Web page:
Opinion: Family Scholar House program increasing outcomes for single parents

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Educational attainment has long been the hallmark of opportunity in America and our educational system is regarded as one of the finest in the world. Yet, a growing population of single parents is facing new and unique barriers to benefitting from that system. The impacts have serious and severe implications for our economy, our workforce, and the health and wellbeing of our entire population. 

In 2019, Family Scholar House piloted a new program to address Health, Education, Resilience, Opportunity, and Economic Stability (HEROES). The multi-year pilot serving more than 1,000 single parents provided self-sufficiency tools and resources for those not currently receiving Family Scholar House residency. 

The results were impressive. By accelerating these individuals into programming and resources ahead of residency, most participants increased their scores on self-sufficiency before residency, making them far more likely to succeed and finish their education. Participants reported better physical and mental health. On average, scores significantly increased in the areas of self-sufficiency in housing, income, health care access, adult education, money managment, and life skills. Participants reported more days per month of positive mental health and fewer days of poor physical health per month than before program participation. 

Pursuing a college degree as a single parent carries many challenges, but the cost of child care is especially burdensome for single parents. The average costs of center-based child care in Kentucky plus costs for after school care and summertime care for a full-time worker is between $15,805 and $16,865 annually. Married couples spend 10% of their income on child care on average compared to 33% of the median household income for single parents. This is in direct contrast to the recommendation by the U.S. Department of Health and Human Services that families spend now more than 7% of their annual income on child care, but child care is not a negotiable budget item. On top of that, single parents suffer from a phenomenon called “time poverty,” a  phrase coined by Dr. Ross O’Hara. Single parents spend more time individually on primary or secondary care for their children since they don’t have a partner to help.

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Further, many single parents also work while pursuing their education and rearing children. More than half of single mothers pursuing higher education work 20 or more hours per week; another four in ten work 30 hours or more per week. Time poverty makes it harder for single parents to devote adequate time to schooling when coupled with the issue of missing class or not completing coursework due to shifting work schedules, sick children, transportation issues, etc.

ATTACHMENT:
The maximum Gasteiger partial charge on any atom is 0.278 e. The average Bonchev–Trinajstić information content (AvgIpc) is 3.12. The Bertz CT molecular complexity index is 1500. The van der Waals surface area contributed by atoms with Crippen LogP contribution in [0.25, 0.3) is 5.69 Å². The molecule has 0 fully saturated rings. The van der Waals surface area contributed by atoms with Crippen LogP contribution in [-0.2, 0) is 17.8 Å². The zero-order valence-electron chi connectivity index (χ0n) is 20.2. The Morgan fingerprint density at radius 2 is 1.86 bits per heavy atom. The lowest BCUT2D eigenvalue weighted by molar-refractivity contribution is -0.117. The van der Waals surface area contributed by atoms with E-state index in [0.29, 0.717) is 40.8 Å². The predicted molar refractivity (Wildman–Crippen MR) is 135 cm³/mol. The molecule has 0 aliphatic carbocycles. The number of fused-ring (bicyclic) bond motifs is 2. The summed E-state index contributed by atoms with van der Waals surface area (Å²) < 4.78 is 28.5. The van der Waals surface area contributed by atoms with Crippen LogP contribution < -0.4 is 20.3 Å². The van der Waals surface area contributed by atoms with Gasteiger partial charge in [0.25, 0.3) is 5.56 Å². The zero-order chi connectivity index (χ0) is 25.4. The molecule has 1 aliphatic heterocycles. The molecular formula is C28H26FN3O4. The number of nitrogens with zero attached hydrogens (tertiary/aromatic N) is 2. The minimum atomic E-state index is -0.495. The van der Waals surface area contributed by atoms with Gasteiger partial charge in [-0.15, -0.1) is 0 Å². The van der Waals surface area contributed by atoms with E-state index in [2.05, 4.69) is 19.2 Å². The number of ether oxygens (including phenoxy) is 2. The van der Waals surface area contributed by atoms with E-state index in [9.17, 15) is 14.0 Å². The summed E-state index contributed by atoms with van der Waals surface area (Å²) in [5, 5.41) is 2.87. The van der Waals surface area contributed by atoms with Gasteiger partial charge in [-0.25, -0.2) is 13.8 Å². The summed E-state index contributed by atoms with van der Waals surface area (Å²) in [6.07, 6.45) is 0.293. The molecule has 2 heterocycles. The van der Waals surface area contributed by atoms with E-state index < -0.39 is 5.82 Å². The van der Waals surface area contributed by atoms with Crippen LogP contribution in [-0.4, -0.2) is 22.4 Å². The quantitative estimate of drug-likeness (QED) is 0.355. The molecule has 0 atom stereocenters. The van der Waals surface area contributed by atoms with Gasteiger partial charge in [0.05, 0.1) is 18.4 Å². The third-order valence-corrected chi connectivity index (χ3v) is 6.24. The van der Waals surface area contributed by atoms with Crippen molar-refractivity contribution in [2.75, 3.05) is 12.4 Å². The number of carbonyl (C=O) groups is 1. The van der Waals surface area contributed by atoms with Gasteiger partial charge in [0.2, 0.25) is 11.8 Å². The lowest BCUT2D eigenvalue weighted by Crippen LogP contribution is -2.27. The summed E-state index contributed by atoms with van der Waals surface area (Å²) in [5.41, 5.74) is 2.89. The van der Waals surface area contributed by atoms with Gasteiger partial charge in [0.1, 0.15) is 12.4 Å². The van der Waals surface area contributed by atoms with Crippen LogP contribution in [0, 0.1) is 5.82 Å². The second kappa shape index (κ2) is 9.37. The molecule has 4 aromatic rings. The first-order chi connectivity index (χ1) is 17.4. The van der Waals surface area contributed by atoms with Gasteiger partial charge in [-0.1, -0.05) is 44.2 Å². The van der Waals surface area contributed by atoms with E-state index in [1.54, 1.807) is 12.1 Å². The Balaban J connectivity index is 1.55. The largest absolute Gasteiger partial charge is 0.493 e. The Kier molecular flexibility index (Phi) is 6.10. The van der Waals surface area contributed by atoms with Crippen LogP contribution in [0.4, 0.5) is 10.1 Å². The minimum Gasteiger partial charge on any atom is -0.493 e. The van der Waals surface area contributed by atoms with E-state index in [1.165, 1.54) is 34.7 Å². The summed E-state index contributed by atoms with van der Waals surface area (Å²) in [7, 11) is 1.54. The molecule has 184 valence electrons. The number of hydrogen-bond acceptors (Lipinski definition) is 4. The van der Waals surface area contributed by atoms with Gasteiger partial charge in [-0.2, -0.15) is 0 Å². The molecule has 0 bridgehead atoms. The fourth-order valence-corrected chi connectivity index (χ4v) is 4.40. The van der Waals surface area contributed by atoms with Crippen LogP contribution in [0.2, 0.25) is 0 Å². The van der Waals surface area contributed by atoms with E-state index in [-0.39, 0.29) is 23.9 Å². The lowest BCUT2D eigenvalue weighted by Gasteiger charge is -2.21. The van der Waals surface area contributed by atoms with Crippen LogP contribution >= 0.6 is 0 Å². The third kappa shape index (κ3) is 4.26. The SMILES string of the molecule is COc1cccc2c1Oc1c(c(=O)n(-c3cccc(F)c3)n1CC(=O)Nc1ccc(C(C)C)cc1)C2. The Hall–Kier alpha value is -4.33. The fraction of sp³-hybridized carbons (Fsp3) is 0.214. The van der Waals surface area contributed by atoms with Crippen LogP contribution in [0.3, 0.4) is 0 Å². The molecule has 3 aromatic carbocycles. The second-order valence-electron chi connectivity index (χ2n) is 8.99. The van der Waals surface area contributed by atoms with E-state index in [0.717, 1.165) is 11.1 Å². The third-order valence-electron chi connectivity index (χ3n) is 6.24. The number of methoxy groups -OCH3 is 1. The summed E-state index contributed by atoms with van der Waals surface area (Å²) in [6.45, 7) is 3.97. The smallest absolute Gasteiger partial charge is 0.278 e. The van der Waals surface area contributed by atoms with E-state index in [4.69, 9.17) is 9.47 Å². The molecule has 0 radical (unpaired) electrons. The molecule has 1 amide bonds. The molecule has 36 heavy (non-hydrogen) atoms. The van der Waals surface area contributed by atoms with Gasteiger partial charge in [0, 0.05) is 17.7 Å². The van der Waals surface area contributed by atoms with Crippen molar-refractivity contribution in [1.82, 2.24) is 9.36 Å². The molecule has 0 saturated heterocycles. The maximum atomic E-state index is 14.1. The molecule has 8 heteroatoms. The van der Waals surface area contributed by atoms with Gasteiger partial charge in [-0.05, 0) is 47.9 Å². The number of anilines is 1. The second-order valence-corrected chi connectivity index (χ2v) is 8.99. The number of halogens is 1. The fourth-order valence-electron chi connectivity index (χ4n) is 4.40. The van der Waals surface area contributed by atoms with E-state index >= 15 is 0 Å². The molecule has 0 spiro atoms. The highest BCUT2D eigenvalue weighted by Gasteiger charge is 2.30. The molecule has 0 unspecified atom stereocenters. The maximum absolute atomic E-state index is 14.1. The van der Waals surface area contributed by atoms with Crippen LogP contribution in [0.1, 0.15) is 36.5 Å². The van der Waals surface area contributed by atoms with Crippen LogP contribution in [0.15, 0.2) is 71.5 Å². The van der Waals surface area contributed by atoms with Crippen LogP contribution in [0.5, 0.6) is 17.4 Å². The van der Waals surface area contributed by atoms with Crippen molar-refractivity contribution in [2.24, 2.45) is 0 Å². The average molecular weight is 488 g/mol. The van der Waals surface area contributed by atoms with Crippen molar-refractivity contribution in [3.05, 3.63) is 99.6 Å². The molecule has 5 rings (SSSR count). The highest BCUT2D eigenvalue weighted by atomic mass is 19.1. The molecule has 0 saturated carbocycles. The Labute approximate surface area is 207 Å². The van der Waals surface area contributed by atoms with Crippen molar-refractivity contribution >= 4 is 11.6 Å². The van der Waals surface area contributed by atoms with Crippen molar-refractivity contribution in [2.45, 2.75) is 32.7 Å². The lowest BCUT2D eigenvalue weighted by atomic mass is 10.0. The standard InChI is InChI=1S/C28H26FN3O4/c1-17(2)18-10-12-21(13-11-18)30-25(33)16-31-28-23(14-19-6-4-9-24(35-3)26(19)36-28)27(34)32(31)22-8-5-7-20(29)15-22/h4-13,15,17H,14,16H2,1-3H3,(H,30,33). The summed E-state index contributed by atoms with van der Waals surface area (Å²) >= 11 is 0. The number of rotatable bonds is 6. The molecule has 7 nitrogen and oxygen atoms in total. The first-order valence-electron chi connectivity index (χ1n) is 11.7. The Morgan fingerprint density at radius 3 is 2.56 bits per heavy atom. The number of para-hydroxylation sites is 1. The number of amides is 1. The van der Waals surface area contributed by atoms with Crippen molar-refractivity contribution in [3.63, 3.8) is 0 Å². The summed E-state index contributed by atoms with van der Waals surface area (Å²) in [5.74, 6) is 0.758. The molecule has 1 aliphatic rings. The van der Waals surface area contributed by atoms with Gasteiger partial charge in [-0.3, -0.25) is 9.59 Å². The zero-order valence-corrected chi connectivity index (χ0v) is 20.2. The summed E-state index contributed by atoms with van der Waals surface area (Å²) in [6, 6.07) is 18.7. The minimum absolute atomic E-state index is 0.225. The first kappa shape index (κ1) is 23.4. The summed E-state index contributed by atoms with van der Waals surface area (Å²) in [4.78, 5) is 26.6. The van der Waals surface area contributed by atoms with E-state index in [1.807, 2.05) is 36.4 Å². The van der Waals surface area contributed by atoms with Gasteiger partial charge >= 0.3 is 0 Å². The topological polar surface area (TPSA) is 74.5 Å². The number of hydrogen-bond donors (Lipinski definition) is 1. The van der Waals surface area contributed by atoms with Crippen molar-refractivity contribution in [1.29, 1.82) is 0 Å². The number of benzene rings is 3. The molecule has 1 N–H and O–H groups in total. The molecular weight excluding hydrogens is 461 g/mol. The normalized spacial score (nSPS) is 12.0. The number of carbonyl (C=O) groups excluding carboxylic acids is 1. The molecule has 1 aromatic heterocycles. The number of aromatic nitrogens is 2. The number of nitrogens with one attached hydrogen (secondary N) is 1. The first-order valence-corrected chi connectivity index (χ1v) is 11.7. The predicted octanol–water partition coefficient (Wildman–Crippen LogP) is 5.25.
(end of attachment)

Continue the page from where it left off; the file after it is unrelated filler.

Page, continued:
No conversation about the American education system would be complete without touching on the aggressive rise in the cost of attending college in this country. The average cost of obtaining an undergraduate degree has increased 169% from 1980 to 2020, or 180% if adjusted for inflation. The total cost of attending a four-year college full-time in 1980, including tuition, fees, and room and board, was $10,231 per year. That amount was $28,775 per year in fiscal year 2020. 

Each of these dynamics contribute to the overwhelming data showing that mental health issues plague single parents. Research shows that single parents are far more likely to experience mental illness, depression, or suicidal thoughts. Single mothers report nearly twice the level of general stress and parenting stress of their partnered peers, and they have higher rates of mood disorders and substance use disorder. Addressing this societal handicap is critical in breaking cycles of poverty, illness, and economic health. Children living in a home with an adult experiencing mental illness suffer an additional adverse childhood experience and children living in poverty are more likely to have disrupted brain development, shortened educational trajectories, increased contact with the child welfare or justice system, and increased trouble with employment later in life. 

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Increasing the educational outcomes of single parents makes sense for anyone interested in growing and maintaining a strong economy. Single parents with postsecondary credentials earn up to 62% more in their lifetimes than those without them. Single mothers are 32% less likely to live in poverty for every educational degree they attain. This means less reliance on costly government programs like Medicaid, SNAP, WIC, and TANF.  Not only are single parents with college degrees far more likely to hold jobs, pay more in taxes, have better health outcomes, and report less use of public benefits, but their children are also more likely to do the same. Programs such as HEROES make a clear and compelling case for further investment in interventions of this nature. 

Family Scholar House is a nonprofit organization dedicated to ending the cycle of poverty and transforming their communities by empowering families and youth to succeed in education and achieve life-long self-sufficiency. Connection to Family Scholar House’s education and workforce services is as simple as a phone call to 1.877.677.9177. To learn more and to read the most recent white paper on HEROES, visit https://familyscholarhouse.org/white-papers/

Cathe Dykstra is the CEO and Chief Possibility Officer at Family Scholar House.

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